Nerve, heart, and a little bit of crazy

First day of spring, Hendricks Head beach
Posted:  Monday, March 20, 2017 - 5:15pm

I live off the peninsula and often, when I am asked to do a story, I take a ride to see where I am supposed to be going the next day. Tomorrow, March 21, I'm shooting the Leprechaun Leap at Hendricks Head beach in Southport. I drove to the island today to find the beach, so I won't be driving around tomorrow panicked, wondering how I missed a turn. But my map program was spot on today, and I didn't challenge it, which I have a tendency to do, and we found our way down to Beach Road with no problem.

The Leprechaun Leap, postponed last week due to a driving blizzard, will take place at 3:30 p.m. It's an annual event to raise money for Special Olympics. It's been going on for 19 years, now. That's a lot of plunging into freezing Maine water for an amazing cause. That takes a lot of nerve and heart, and a little bit of crazy — the good kind of crazy. I’ll be shooting these fabulous crazies tomorrow.

We were talking in the office this morning about the annoying snow still lingering in pompous banks, crowding the roads, and spread like marshmallow over the fields. We weren't talking about it like that. I tend to turn a simple conversation into a pile of artsy prose. By the way, has anyone noticed how shiny the snow in the fields is? Kind of pretty, in a I'm-so-over-this kind of way.

When I reached the beach, no one was there. What a sweet little spot, and what a stunner of a day! The first day of spring did not disappoint, at least on Hendricks Head beach. The sun hit the ocean like the pro that it is. A lone seagull, the king of the beach, marched back and forth as I sat down on the wet sand to take pictures. I found a heart-shaped rock. The wavelets whispered secrets to the sand. It was dreamy, a dream in the middle of a hectic day.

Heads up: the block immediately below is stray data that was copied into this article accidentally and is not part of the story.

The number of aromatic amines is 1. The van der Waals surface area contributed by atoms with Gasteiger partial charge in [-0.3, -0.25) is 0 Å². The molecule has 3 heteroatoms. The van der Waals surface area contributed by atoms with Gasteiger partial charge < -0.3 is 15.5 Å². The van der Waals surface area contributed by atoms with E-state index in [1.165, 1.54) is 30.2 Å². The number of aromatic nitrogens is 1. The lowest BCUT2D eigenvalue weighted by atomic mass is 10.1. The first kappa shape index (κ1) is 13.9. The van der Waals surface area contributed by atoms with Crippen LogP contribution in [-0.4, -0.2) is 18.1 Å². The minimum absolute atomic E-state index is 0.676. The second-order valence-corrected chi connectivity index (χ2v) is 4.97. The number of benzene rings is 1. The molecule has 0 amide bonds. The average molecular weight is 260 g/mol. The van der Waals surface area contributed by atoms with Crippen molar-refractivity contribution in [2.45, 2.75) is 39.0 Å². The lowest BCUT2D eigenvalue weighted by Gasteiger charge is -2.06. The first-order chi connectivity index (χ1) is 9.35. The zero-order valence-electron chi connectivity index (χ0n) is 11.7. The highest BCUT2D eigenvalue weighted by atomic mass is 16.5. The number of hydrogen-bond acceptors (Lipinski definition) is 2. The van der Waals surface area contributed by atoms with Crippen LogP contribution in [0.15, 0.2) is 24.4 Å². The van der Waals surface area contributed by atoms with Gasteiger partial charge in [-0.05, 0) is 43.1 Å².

I found a rock tide pool where the water was still and the seaweed wandered. The clarity was mesmerizing. Each rock looked like a precious jewel. I used to explore these pools. I used to take off my sneakers and socks and wade right in, looking for shrimp and crabs, maybe a school of little silver fish way too quick for me to catch.

Before I knew it, my shoes were off and I waded in. It was a bit chilly, but my feet didn't go numb. I'm from Maine. If my body parts don't turn blue in the water, it's warm. I photographed my fish-belly white toes a few times and decided to paint my nails when I reached home.

“Are you in the water? Are you crazy?” This from a woman who had been drawn to the beach, like me.

I told her the water wasn't bad.

She and I talked about the beautiful day. She was hoping to take a ride with her husband to Reid State Park in Georgetown. I encouraged her to get into the water, so she could say she'd done it on the first day of spring. As I walked off the beach, she called to me. She had her shoes off and was wading along the edge of the sand.

“I did it,” she called and I gave her a round of applause. Tomorrow, a lot of folks will be able to say, “I did it,” in a big way. Good luck, thank you, and hello, spring!